In an interview at the 2022 American Heart Association Scientific Sessions in Chicago, Michael A. Portman, MD, FAHA, Director, Pediatric Cardiovascular Research, Center for Featured by Integrative Brain. He is a researcher and professor of pediatrics at Seattle Children’s Hospital and the University of Washington in Seattle.
How are treatments for heart disease in children different from those given to adults?
That’s a really good question. The first problem is that children suffer from different kinds of diseases than adults. So in our particular study, we looked at several different types of heart disease: one called Kawasaki disease, which affects the coronary arteries and causes giant sacs called aneurysms, Blood clots tend to occur. This doesn’t really happen in adults.
The second population is that of patients with single-ventricular anatomy. Therefore, instead of her two pump chambers in the heart, there is only one, and a surgical procedure called the Fontan operation must be performed to help one ventricle do both jobs. Therefore, these patients are also at increased risk of clotting.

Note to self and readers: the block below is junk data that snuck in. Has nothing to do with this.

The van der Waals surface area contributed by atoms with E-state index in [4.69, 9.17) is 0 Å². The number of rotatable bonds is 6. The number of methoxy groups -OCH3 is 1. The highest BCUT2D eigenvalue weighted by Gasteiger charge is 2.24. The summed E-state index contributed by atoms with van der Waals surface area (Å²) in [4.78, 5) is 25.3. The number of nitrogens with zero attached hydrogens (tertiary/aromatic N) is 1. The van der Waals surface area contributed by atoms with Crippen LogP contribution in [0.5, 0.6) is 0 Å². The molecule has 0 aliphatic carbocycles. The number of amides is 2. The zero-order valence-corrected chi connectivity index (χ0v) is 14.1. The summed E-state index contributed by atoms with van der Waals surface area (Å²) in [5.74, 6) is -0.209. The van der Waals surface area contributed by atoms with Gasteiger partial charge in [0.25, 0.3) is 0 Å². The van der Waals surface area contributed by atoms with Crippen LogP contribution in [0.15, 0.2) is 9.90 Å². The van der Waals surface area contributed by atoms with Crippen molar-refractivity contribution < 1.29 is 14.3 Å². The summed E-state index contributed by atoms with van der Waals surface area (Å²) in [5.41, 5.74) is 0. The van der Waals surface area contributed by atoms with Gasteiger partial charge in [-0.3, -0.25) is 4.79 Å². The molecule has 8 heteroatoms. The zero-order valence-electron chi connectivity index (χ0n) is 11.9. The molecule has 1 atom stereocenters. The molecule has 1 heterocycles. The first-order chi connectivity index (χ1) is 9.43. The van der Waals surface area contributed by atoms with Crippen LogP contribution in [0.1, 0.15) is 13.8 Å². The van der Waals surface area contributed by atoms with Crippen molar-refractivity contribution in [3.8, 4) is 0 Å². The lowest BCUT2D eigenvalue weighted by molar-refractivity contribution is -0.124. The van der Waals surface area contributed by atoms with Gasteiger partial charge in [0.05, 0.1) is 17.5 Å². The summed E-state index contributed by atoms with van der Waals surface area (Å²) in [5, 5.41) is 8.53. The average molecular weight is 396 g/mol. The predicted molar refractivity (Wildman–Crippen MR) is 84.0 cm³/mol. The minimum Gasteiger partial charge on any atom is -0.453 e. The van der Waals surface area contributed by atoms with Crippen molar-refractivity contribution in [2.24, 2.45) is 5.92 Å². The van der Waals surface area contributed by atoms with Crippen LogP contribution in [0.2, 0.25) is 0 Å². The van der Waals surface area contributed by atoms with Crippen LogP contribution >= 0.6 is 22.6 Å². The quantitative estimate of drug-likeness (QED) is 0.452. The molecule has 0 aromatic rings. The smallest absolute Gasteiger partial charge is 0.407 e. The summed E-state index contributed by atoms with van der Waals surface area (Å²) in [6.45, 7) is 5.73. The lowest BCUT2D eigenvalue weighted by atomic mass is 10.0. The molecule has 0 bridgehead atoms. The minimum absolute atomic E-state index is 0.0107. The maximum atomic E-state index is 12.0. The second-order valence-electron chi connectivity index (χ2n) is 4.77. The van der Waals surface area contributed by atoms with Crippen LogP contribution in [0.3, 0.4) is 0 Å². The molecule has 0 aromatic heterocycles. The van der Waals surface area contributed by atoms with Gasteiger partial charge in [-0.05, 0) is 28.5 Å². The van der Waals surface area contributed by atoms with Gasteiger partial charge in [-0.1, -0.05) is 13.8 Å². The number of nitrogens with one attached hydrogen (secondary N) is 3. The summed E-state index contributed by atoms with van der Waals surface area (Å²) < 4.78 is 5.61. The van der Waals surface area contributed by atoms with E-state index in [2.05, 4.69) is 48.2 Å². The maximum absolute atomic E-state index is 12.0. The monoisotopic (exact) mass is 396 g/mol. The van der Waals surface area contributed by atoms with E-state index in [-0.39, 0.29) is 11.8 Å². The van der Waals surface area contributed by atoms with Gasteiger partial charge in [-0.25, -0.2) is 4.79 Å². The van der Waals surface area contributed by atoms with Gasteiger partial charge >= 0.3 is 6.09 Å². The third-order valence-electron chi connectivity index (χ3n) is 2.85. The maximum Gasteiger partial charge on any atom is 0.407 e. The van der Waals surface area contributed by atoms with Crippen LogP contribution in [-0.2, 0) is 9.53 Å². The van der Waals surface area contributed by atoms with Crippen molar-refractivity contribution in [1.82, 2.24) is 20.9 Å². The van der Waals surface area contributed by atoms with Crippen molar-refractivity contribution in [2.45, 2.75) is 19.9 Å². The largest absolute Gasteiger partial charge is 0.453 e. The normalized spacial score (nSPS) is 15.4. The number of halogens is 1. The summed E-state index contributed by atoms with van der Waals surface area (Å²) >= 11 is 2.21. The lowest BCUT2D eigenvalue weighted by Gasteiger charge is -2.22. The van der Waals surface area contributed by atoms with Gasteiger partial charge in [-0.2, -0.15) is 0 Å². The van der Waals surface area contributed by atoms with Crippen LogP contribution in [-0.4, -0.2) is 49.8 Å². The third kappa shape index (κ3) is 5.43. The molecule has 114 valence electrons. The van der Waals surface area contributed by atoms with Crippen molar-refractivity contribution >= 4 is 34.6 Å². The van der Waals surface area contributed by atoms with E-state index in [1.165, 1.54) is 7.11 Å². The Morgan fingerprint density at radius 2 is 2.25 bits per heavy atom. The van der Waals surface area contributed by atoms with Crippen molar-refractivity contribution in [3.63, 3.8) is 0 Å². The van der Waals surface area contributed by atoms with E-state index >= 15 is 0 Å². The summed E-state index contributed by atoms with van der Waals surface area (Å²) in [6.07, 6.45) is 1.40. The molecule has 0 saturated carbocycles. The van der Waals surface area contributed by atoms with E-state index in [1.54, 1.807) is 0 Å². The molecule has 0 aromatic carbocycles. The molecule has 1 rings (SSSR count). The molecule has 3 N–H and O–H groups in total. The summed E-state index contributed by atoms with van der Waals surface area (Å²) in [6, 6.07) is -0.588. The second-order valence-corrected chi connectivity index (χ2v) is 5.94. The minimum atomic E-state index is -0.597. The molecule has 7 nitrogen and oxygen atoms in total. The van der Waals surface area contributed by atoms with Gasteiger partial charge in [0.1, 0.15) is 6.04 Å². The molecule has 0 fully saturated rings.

These patients actually grow up and become adults, but these are different from the diseases adults get. For example, atrial fibrillation, myocardial infarction, and coronary arteriosclerosis are completely different kinds of diseases. Some people have heart failure, as in adults, but the treatment for adults is not always the best treatment for children.